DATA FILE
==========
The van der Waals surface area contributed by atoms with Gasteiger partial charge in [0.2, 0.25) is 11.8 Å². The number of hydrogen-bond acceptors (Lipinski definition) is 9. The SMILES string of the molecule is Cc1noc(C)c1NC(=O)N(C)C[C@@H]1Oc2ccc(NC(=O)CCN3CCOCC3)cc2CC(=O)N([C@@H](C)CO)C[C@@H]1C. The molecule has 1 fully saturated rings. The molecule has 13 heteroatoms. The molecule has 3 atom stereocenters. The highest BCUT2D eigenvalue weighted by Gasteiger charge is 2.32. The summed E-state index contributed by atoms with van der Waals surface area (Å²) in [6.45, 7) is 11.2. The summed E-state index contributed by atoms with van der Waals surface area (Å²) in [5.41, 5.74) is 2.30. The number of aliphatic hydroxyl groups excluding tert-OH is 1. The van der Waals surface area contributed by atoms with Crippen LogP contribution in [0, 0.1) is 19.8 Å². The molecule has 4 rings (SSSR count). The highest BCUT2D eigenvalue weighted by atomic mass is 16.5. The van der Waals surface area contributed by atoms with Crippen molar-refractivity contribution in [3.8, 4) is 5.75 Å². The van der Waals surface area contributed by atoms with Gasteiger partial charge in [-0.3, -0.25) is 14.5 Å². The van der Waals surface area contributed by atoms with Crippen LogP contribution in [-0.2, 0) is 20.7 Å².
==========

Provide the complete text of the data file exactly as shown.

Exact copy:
The van der Waals surface area contributed by atoms with Gasteiger partial charge in [0.2, 0.25) is 11.8 Å². The number of hydrogen-bond acceptors (Lipinski definition) is 9. The SMILES string of the molecule is Cc1noc(C)c1NC(=O)N(C)C[C@@H]1Oc2ccc(NC(=O)CCN3CCOCC3)cc2CC(=O)N([C@@H](C)CO)C[C@@H]1C. The molecule has 1 fully saturated rings. The molecule has 13 heteroatoms. The molecule has 3 atom stereocenters. The highest BCUT2D eigenvalue weighted by Gasteiger charge is 2.32. The summed E-state index contributed by atoms with van der Waals surface area (Å²) in [6.45, 7) is 11.2. The summed E-state index contributed by atoms with van der Waals surface area (Å²) in [5.41, 5.74) is 2.30. The number of aliphatic hydroxyl groups excluding tert-OH is 1. The van der Waals surface area contributed by atoms with Crippen LogP contribution in [0, 0.1) is 19.8 Å². The molecule has 4 rings (SSSR count). The highest BCUT2D eigenvalue weighted by atomic mass is 16.5. The van der Waals surface area contributed by atoms with Crippen molar-refractivity contribution in [3.8, 4) is 5.75 Å². The van der Waals surface area contributed by atoms with Gasteiger partial charge in [-0.3, -0.25) is 14.5 Å². The van der Waals surface area contributed by atoms with Crippen LogP contribution in [-0.2, 0) is 20.7 Å².